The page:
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Illinois and The Future Of Healthcare

lincoln-logs-1An Open Letter to Governor Pat Quinn
Governor of Illinois

Dear Governor Quinn,

The state of Illinois is apparently in a precarious position. There are many ongoing discussions about when Illinois will become completely insolvent. Under current law, states can not declare bankruptcy. States do have many means to stay solvent. They can levy taxes, raise tax rates, create user fees, raise user fees, raise tuition on state schools, increase user fees on state highways and roads, create emergency fees on telephone services (911 fees), sell bonds, and even have a bake sale if they’d like. They can cut back on expenditures by a variety of means. The state can pay their employees less and have their employees take limited furloughs. The state can cut back on future benefits offered. A state may lease less space or lease space in less expensive parts of their state.

Selectively skipping payment on certain bills or types of bills by design and systematically avoiding select bills to one group of service providers should not be an option. In the case of the state of Illinois, a decision was made to not pay medical providers bills for 8 months after they have provided the service. In most states it is a legal offense with penalties for the slow payment of medical services. In many states the penalty is interest for payments that take longer than 30 days. This was set up for accidental slow payments. It was not set up for the deliberate avoidance of payment.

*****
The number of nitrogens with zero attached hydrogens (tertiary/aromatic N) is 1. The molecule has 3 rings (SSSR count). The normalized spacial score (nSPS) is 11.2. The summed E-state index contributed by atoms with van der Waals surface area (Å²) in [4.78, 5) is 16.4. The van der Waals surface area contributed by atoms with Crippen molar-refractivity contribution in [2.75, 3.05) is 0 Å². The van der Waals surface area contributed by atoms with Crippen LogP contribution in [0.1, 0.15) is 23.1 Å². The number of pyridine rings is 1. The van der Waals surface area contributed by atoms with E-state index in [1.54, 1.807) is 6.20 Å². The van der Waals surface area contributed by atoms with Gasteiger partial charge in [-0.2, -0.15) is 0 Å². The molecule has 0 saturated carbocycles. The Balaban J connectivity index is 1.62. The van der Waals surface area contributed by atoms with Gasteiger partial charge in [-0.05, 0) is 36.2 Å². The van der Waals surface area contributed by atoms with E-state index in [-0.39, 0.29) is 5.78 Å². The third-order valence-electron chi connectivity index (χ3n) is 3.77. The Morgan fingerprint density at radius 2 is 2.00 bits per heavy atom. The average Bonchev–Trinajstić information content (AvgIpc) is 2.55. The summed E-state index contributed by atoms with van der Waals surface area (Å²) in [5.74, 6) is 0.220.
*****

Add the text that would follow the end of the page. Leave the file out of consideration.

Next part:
With a democratic legislature and a democratic governor it is surprising that Illinois is working so hard at undermining the healthcare system by not paying physicians for 8 months after they have provided services. The state of Illinois and its insurer maintain that claims are processed promptly but payments are delayed until money is allocated.

The conservatives blame the financial problems of Illinois on unions, pensions and benefits. Whatever it is, this is an untenable solution. You can not have payments and the agreements to pay for services arbitrarily abrogated. This creates many problems both for the patients having services (with their medical savings plans not paying for items in the year in which the services occurred and for the providers who don’t receive payment for months and months).

Since the Affordable Health Care Act (also dubbed Obamacare) is on the way and almost here, perhaps Illinois should just drop their bankrupt and unfunded ERISA healthcare benefit and allow workers to purchase individual plans from the state panels. Illinois can then decide how much they can subsidize the health plan, and allow Obamacare to demonstrate how well it works. It certainly can not work any worse then the current democratic designed, self-funded ERISA plan they are now using to undermine the health care delivery system. If the bills that are unpaid are those of the insurers, I can not see those bills going unpaid for 8 months. You will be booted out of your healthcare insurance.

Respectfully,

Stephen M. Pribut

References:

Insurance Payment Delays Causing Hardships for UIC Employees

Illinois Claims Handler Letter on Delay of Payments